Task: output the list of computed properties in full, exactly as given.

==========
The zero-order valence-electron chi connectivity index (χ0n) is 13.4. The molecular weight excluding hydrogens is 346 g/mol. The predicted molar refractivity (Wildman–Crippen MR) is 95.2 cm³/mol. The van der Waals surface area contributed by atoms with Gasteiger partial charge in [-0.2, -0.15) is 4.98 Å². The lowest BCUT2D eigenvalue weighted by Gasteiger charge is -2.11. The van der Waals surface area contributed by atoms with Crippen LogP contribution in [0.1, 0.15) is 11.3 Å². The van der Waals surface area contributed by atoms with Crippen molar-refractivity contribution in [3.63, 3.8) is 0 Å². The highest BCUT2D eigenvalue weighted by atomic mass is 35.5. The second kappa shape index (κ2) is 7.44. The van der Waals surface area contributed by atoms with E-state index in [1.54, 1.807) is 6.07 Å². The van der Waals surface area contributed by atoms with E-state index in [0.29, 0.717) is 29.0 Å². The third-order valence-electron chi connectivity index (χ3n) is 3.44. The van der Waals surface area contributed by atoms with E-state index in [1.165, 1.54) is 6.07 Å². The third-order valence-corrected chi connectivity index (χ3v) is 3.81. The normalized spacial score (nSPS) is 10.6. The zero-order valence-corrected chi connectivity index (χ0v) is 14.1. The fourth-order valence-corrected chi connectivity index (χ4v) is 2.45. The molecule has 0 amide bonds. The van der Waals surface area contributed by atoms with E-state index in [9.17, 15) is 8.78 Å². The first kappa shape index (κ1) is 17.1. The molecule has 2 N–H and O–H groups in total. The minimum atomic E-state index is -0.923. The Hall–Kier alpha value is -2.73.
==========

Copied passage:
The zero-order valence-electron chi connectivity index (χ0n) is 13.4. The molecular weight excluding hydrogens is 346 g/mol. The predicted molar refractivity (Wildman–Crippen MR) is 95.2 cm³/mol. The van der Waals surface area contributed by atoms with Gasteiger partial charge in [-0.2, -0.15) is 4.98 Å². The lowest BCUT2D eigenvalue weighted by Gasteiger charge is -2.11. The van der Waals surface area contributed by atoms with Crippen LogP contribution in [0.1, 0.15) is 11.3 Å². The van der Waals surface area contributed by atoms with Crippen molar-refractivity contribution in [3.63, 3.8) is 0 Å². The highest BCUT2D eigenvalue weighted by atomic mass is 35.5. The second kappa shape index (κ2) is 7.44. The van der Waals surface area contributed by atoms with E-state index in [1.54, 1.807) is 6.07 Å². The van der Waals surface area contributed by atoms with E-state index in [0.29, 0.717) is 29.0 Å². The third-order valence-electron chi connectivity index (χ3n) is 3.44. The van der Waals surface area contributed by atoms with E-state index in [1.165, 1.54) is 6.07 Å². The third-order valence-corrected chi connectivity index (χ3v) is 3.81. The normalized spacial score (nSPS) is 10.6. The zero-order valence-corrected chi connectivity index (χ0v) is 14.1. The fourth-order valence-corrected chi connectivity index (χ4v) is 2.45. The molecule has 0 amide bonds. The van der Waals surface area contributed by atoms with E-state index in [9.17, 15) is 8.78 Å². The first kappa shape index (κ1) is 17.1. The molecule has 2 N–H and O–H groups in total. The minimum atomic E-state index is -0.923. The Hall–Kier alpha value is -2.73.